What are block trades — and why would day traders need to know about them?
No, block trades aren’t tickers that your broker bans. They aren’t even regular retail trades. Rather, they’re large trades made outside the regular exchanges.
Block trades are trades with massive share counts.
- But how do they work?
- How can you place block trades?
- And why should you know about them?
Read on to find out more about block trades and how they’re used.
Table of Contents
- 1 What Is a Block Trade?
- 2 How Do You Place a Block Trade?
- 3 Why Do Traders Use Block Trades?
- 4 Block Trade Disadvantages
- 5 Why Are Block Trades Important?
- 6 Scanning for Block Trades
- 7 The Bottom Line on Block Trades
- 8 One Platform. One System. Every Tool
What Is a Block Trade?
A block trade is a very large trade. These trades are typically 10,000 shares of a stock or more. It’s similar to how 100 shares are called a ‘lot.’ Depending on the exchange, a block trade is sometimes defined as a trade worth $200,000 or more in market value.
Because the trades are so large, they don’t go through the regular market. They’re traded through a contract between a buyer and a seller.
These days, block trades usually go through dark pools. But don’t worry — your shares won’t be soggy when you get them.
Since block trades are such large trades, they aren’t done by regular traders. So who makes these massive trades? Usually, trading firms and institutional investors place block trades.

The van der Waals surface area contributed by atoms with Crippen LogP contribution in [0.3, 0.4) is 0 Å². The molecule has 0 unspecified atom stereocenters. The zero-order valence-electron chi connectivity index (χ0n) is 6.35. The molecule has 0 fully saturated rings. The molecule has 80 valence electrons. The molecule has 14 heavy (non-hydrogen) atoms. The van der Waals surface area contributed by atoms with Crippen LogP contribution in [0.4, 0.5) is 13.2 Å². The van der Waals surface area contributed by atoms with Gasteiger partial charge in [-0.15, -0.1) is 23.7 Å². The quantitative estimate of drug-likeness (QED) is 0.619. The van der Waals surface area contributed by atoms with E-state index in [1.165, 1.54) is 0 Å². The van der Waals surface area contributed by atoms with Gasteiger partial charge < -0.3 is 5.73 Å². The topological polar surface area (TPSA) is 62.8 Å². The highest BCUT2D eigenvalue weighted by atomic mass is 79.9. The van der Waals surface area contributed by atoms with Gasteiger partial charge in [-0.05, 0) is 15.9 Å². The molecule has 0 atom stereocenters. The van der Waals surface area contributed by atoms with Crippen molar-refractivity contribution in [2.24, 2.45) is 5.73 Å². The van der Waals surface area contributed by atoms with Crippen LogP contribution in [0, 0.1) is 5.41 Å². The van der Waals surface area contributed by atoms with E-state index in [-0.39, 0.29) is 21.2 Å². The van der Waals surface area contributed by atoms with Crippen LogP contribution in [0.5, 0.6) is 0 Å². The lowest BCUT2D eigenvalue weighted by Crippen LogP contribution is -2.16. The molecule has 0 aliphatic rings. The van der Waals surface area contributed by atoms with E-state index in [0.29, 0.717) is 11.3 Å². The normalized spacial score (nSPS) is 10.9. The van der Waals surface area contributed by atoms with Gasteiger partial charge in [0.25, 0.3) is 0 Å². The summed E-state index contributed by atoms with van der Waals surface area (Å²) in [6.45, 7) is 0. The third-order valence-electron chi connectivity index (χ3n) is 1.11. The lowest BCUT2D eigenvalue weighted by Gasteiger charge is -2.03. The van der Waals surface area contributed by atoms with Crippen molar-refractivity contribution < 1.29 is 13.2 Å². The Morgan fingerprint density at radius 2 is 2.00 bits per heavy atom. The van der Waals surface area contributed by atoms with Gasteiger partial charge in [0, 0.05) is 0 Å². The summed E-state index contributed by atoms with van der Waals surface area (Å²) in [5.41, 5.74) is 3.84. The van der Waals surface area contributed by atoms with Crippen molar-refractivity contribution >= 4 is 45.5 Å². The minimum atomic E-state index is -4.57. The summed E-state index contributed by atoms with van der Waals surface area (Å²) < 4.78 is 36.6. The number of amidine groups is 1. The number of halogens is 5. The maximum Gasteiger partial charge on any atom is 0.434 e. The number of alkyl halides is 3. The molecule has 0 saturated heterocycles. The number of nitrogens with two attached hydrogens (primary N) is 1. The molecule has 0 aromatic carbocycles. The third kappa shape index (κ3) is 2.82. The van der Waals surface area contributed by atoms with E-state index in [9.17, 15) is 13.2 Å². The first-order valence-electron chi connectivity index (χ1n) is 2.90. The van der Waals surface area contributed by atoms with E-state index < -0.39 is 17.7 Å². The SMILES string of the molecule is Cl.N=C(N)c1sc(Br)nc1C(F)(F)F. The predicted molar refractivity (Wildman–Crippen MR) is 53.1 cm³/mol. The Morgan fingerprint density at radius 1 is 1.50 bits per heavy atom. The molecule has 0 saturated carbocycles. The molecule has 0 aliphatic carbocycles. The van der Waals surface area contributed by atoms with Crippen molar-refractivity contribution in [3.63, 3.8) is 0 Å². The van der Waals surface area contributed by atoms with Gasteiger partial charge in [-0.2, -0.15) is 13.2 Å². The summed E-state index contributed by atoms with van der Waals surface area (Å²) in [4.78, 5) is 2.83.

So you won’t be able to get in on the action. But there’s no need! Retail traders don’t get any benefit from trading outside of the market.
Why are we talking about this at all, then? There are ways to view block trades. And you can use this info to inform your own investing and trading decisions.
As we said before, block traders usually trade through dark pools. As the name suggests, these are private exchanges with a lack of transparency. Dark pools allow block traders to match with other high-liquidity block traders without affecting the retail market.
By doing so, they can avoid massive price swings. Sometimes, even your broker routes retail orders through dark pools for better executions. But what benefits might institutional investors get by not trading through the market?
Why Do Traders Use Block Trades?
Block traders avoid public exchanges to prevent causing market volatility and reduce slippage. They also do it to reduce commission fees and outside scrutiny.
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When a block trader buys a stock on an exchange, the first orders are filled at market price. But consecutive orders start to push the stock price higher. Their large size affects the market price drastically. This is simple supply and demand…
The block trader creates more demand and pushes up the price.
That creates unnecessary volatility. One trader can push the price up simply because they have a very large position. Not only is this unfair to market valuation, but this also affects the trader as well.